Onehouse Observatory

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21st January 2005: Onehouse, Suffolk, UK (latitude 52 degrees)

On 20th January, Active Region 10720 was responsible for a class X7.1 solar x-ray flare. This produced the strongest high-energy space radiation storm since 1989. A strong Coronal Mass Ejection was associated with this solar flare, and at least part of the ejection was believed to be directed towards Earth. This prompted a Middle Latitude Auroral Activity Warning.

The first indication of auroral activity at this location was observed at 21.30 UT, once earlier cloud had cleared. A diffuse, shallow arc was seen above the northern horizon. It was about 10 degrees wide and had a more distinct lower boundary, below which stars could be seen clearly. The lower edge of the arc was at an elevation of about 15 degrees. The visibility of the arc was similar to that of the Milky Way from a dark site, and its colour was a slightly greenish grey.

For about an hour the diffuse arc was the only indication of auroral activity, and during that time it appeared to remain stable. However, at 22.30 UT the display increased dramatically, as detailed in the sequence of images below. All of the images were taken with a Nikon Coolpix 4500. They are 8 second exposures at ISO 400 and f/2.6.


22.33 UT: A broad curtain of red light, shading to purple at its base, was visible from WNW to NNW. It had a convex upper boundary extending to an elevation of about 40-45 degrees. Below the curtain was the green glow of the auroral arc. A display of this intensity is rare in the UK, particularly at such a southerly latitude.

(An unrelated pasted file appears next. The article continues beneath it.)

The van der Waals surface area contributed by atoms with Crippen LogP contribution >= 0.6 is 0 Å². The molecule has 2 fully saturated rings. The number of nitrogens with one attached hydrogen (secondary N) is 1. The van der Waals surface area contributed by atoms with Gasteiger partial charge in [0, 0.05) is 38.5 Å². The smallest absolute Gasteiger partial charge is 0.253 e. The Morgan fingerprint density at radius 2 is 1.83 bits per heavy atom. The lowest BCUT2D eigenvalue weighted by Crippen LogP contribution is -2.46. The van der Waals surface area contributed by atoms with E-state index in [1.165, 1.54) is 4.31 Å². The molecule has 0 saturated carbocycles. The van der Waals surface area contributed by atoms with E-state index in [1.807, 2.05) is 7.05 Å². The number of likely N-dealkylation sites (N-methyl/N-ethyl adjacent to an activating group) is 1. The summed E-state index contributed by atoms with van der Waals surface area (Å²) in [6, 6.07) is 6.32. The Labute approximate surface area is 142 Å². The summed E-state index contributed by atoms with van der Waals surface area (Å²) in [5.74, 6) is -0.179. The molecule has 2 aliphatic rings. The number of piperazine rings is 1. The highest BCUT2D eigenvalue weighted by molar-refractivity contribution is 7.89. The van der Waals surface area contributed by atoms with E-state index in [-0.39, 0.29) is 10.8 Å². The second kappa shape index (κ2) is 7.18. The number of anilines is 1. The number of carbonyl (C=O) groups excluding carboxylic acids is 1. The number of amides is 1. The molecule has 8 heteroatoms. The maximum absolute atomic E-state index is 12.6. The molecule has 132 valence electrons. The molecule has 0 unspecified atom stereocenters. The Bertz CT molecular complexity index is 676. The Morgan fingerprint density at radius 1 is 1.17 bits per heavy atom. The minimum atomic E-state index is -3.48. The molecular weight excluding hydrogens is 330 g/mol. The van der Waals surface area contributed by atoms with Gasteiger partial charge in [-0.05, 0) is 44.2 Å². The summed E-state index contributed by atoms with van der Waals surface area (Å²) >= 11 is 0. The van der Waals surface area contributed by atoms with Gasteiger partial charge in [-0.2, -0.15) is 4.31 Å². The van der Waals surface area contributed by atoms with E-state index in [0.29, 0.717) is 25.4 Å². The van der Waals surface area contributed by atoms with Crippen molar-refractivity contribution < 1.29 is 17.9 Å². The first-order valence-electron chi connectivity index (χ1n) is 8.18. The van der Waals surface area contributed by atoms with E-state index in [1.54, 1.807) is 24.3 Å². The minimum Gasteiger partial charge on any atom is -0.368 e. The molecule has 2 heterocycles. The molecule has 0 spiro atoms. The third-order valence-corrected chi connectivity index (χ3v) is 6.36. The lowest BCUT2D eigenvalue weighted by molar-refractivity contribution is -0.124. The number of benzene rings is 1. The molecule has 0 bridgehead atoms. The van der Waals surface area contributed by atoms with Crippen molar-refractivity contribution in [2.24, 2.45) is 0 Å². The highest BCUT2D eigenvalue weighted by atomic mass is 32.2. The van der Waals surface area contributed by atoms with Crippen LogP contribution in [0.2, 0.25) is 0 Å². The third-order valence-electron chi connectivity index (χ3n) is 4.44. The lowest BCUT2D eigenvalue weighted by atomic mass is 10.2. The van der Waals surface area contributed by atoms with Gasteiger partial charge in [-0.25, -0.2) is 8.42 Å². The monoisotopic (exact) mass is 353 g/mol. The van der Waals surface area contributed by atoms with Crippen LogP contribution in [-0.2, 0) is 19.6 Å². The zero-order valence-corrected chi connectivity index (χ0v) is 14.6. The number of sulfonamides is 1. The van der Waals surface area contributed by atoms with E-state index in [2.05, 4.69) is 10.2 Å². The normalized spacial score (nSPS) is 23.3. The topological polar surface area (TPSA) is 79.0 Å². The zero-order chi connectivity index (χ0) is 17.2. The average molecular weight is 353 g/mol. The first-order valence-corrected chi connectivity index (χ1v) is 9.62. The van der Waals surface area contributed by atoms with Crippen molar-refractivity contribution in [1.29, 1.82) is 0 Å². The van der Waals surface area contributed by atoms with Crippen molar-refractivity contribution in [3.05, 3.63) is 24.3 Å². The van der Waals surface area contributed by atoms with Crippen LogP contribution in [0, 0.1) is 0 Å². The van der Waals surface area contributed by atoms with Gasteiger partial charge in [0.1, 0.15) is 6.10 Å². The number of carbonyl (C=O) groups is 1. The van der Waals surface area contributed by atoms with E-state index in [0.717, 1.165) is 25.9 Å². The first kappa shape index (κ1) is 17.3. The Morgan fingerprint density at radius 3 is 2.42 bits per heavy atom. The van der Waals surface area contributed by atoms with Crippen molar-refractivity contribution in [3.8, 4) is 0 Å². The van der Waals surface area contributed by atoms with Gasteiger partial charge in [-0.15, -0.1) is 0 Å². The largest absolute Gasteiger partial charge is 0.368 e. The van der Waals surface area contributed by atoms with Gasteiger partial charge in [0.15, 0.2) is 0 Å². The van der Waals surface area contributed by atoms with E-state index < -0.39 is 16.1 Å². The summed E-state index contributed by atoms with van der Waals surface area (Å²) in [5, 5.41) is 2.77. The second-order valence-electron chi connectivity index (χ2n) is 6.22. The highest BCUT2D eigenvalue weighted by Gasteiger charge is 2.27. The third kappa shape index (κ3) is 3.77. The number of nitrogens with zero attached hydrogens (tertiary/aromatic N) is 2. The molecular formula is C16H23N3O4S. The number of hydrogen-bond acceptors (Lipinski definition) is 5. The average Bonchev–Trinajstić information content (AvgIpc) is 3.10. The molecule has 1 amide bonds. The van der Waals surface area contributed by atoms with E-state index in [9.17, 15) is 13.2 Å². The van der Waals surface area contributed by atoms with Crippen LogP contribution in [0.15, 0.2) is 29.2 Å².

22.34 UT: At the northern edge of the curtain, broad, near-vertical rays of pinkish white light extended upwards from the auroral arc. There was a rippling effect as the intensity of the light varied in different areas of the curtain. The bright star at lower right is Deneb.


22.35 UT: The rays became more numerous and appeared to shift towards the W, permeating the curtain. Soon afterwards, the aurora faded rapidly from view. In this image, the stars of Cepheus, Lacerta, Andromeda and Cassiopeia become more obvious. Note that the visibility of the display was hampered by strong moonlight.


22.40 UT: By now the display seemed to be over, as nothing could be seen by eye. However, greatly reduced activity was captured in this final image, showing approximately the same area of sky from a slightly different location. Observations continued until 00.50 UT, but no further activity was noted.


This brief period of intense auroral activity was recorded by SAMNET's York (UK) magnetometer, as shown on this graph. The black line reveals fluctuations in the Earth's magnetic field, as compared to a typical quiet day, shown in blue. The difference between the current field and a quiet day is shown on the bar chart, where green = quiet, orange = active and red = stormy. The graph is reproduced with the permission of AuroraWatch from its website at